Introduction Murray Forman I. Hip-Hop Ya Don’t Stop: Hip-Hop History and Historiography 1. The Politics of Graffiti Craig Castleman 2. Zulus on a Time Bomb: Hip-Hop Meets the Rockers Downtown Jeff Chang 3. B-Beats Bombarding Bronx: Mobile DJ Starts Something With Older R&B Disks and Jive Talking NY DJs Rapping Away in Black Discos Robert Ford, Jr. 4. Hip-Hop’s Founding Fathers Speak the Truth Nelson George 5. Physical Graffiti: The History of Hip-Hop Dance Jorge "Fabel" Pabon 6. Hip-Hop Turns 30: Watcha Celebratin’ For? Greg Tate II. No Time For Fake Niggas: Hip-Hop Culture and the Authenticity Debates 7. Puerto Rocks: Rap, Roots, and Amnesia Juan Flores 8. It’s a Family Affair Paul Gilroy 9. On the Question of Nigga Authenticity R.A.T. Judy 10. Arabic Hip-Hop: Claims of Authenticity and Identity of a New Genre Usama Kahf 11. Lookin’ for the Real Nigga: Social Scientists Construct the Ghetto Robin D.G. Kelley 12. Hip-Hop Chicano: A Separate but Parallel Story Reagan Kelly 13. Authenticity Within Hip-Hop and Other Cultures Threatened With Assimilation Kembrew McLeod 14. Race…and Other Four-Letter Words: Eminem and the Cultural Politics of Authenticity Gilbert Rodman 15. Rapping and Repping Asian: Race, Authenticity and the Asian American Oliver Wang III. Ain’t No Love in the Heart of the City: Hip-Hop, Space and Place 16. Black Empires, White Desires: the Spatial Politics of Identity in the Age of Hip-Hop Davarian Baldwin 17. 'Represent': Race, Space, and Place in Rap Music Murray Forman 18. Rap’s Dirty South: From Subculture to Pop Culture Matt Miller 19. Global Black Self-Fashionings: Hip-Hop as Diasporic Space Marcus Perry 20. Hooligans and Heroes: Youth Identity and Hip-Hop in Dar es Salaam, Tanzania Alex Perullo 21. Native Tongues: A Roundtable on Hip-Hop's Global Indigenous Movement Cristina Verán with Darryl DLT Thompson, Litefoot, Grant Leigh Saunders, Mohammed Yunus Rafiq, and JAAS IV. I’ll be Nina Simone Defecating on Your Microphone: Hip-Hop and Gender 22. I Used to be Scared of the Dick: Queer Women of Color and Hip-Hop Masculinity Andreana Clay 23. Cover Your Eyes as I Describe a Scene so Violent: Violence, Machismo, Sexism, and Homophobia Michael Eric Dyson and Byron Hurt 24. 'The King of the Streets': Hip Hop and the Reclaiming of Masculinity in Jerusalem’s Shu’afat Refugee Camp Ela Greenberg 25. Scared Straight: Hip-Hop, Outing, and the Pedagogy of Queerness Marc Lamont Hill 26. Empowering Self, Making Choices, Creating Spaces: Black Female Identity via Rap Music Performance Cheryl L. Keyes 27. Hip-Hop Feminist Joan Morgan 28. Butta Pecan Mamis Raquel Rivera V. The Message: Rap, Politics and Resistance 29. Intergenerational Culture Wars: Civil Rights vs. Hip Hop Todd Boyd and Yusuf Nuruddin 30. The Challenge of Rap Music from Cultural Movement to Political Power Bakari Kitwana 31. Voyeurism and Resistance in Rap Music Videos Jennifer C. Lena 32. Postindustrial Soul: Black Popular Music at the Crossroads Mark Anthony Neal 33. My Mic Sound Nice: Art, Community and Consciousness Imani Perry 34. Rise Up Hip-Hop Nation: From Deconstructing Racial Politics to Building Positive Solutions Kristine Wright VI. Looking for the Perfect Beat: Hip-Hop, Technology and Rap’s Lyrical Arts 35. Bring It to the Cypher: Hip Hop Nation Language H. Samy Alim 36. Airshafts, Loudspeakers, and the Hip-Hop Sample Andrew Bartlett 37. Hip-Hop: From Live Performance to Mediated Narrative Greg Dimitriadis 38. Dead Prezence: Money and Mortal Themes in Hip-Hop Culture James Peterson 39. Sampling Ethics Joseph Schloss VII. I Used to Love H.E.R.: Hip-Hop in/and the Culture Industries 40. The Rap Career Mickey Hess 41. The Business of Rap: Between the Street and the Executive Suite Keith Negus 42. 'I Don’t Like to Dream About Getting Paid': Representations of Social Mobility and the Emergence of the Hip-Hop Mogul Christopher Holmes Smith 43. Black Youth and the Ironies of Capitalism S. Craig Watkins 44. An Exploration of Spectacular Consumption: Gangsta Rap as Cultural Commodity Eric K. Watts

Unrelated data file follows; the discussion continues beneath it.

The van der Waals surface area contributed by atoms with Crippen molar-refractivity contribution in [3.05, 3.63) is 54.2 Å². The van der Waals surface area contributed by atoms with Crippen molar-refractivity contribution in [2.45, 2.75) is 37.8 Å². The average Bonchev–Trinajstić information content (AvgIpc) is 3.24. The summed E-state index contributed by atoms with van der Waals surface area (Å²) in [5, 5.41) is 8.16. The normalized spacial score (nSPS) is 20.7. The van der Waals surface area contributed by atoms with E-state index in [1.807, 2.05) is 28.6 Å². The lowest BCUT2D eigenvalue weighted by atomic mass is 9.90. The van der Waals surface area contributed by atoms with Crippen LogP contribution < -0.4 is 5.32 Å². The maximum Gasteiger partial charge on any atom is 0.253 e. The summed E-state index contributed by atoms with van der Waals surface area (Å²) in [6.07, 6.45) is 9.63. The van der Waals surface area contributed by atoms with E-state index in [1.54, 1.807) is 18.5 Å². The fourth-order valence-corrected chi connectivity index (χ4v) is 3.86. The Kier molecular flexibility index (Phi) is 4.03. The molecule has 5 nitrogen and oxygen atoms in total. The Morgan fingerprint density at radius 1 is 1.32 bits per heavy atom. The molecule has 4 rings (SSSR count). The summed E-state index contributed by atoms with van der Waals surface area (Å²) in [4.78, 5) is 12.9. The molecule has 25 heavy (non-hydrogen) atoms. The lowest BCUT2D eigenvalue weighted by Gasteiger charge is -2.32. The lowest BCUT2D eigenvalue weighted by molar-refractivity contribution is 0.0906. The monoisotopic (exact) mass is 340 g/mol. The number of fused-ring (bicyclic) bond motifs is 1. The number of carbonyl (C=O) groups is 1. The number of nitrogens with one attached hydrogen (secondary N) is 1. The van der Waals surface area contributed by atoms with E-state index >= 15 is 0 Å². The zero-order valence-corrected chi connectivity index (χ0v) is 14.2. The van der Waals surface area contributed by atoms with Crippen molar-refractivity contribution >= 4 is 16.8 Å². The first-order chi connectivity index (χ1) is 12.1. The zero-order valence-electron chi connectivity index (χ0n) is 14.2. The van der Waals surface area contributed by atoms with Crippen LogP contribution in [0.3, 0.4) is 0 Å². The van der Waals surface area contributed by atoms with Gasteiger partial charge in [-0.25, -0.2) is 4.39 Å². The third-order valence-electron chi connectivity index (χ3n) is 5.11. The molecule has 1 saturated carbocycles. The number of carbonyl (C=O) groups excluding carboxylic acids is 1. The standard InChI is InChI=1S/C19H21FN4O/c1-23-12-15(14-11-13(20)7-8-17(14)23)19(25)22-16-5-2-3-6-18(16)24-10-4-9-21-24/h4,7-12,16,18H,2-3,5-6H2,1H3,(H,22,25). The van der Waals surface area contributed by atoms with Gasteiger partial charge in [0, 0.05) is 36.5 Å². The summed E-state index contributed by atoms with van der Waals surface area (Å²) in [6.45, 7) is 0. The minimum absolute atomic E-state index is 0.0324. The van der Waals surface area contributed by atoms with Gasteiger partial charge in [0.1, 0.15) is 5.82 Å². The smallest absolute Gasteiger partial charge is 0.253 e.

Murray Forman is Associate Professor of Communication Studies at Northeastern University. He is the author of The 'Hood Comes First: Race, Space, and Place in Rap and Hip-Hop (Wesleyan University Press, 2002) and the forthcoming One Night on TV is Worth Weeks at the Paramount: Popular Music on Early Television (Duke University Press, 2012). He is a past recipient of a National Endowment for the Humanities Research Fellowship.
Mark Anthony Neal is Professor of Black Popular Culture in the Department of African and African-American Studies at Duke University. He is the author of four books, What the Music Said: Black Popular Music and Black Public Culture (1998), Soul Babies: Black Popular Culture and the Post-Soul Aesthetic (2002), Songs in the Keys of Black Life: A Rhythm and Blues Nation (2003),and New Black Man: Rethinking Black Masculinity (2005), all published by Routledge. Neal hosts the weekly webcast, "Left of Black" in collaboration with the John Hope Franklin Center at Duke University. A frequent commentator for National Public Radio, Neal maintains a blog at NewBlackMan (http://newblackman.blogspot.com). You can follow him on Twitter @NewBlackMan.